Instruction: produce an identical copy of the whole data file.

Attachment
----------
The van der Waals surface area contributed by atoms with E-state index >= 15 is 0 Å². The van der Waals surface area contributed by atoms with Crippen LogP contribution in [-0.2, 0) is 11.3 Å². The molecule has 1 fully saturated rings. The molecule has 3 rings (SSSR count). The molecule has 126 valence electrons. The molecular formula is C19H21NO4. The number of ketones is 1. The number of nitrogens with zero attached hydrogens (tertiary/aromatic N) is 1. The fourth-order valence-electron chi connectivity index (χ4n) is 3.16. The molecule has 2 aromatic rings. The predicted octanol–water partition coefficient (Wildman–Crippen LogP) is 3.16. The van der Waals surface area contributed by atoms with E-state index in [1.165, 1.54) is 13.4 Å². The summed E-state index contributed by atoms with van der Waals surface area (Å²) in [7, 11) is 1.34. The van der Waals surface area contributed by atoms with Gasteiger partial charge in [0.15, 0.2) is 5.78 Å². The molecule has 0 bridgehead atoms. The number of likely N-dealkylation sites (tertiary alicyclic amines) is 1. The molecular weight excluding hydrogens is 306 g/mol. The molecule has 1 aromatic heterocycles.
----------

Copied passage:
The van der Waals surface area contributed by atoms with E-state index >= 15 is 0 Å². The van der Waals surface area contributed by atoms with Crippen LogP contribution in [-0.2, 0) is 11.3 Å². The molecule has 1 fully saturated rings. The molecule has 3 rings (SSSR count). The molecule has 126 valence electrons. The molecular formula is C19H21NO4. The number of ketones is 1. The number of nitrogens with zero attached hydrogens (tertiary/aromatic N) is 1. The fourth-order valence-electron chi connectivity index (χ4n) is 3.16. The molecule has 2 aromatic rings. The predicted octanol–water partition coefficient (Wildman–Crippen LogP) is 3.16. The van der Waals surface area contributed by atoms with E-state index in [1.165, 1.54) is 13.4 Å². The summed E-state index contributed by atoms with van der Waals surface area (Å²) in [7, 11) is 1.34. The van der Waals surface area contributed by atoms with Gasteiger partial charge in [0.15, 0.2) is 5.78 Å². The molecule has 0 bridgehead atoms. The number of likely N-dealkylation sites (tertiary alicyclic amines) is 1. The molecular weight excluding hydrogens is 306 g/mol. The molecule has 1 aromatic heterocycles.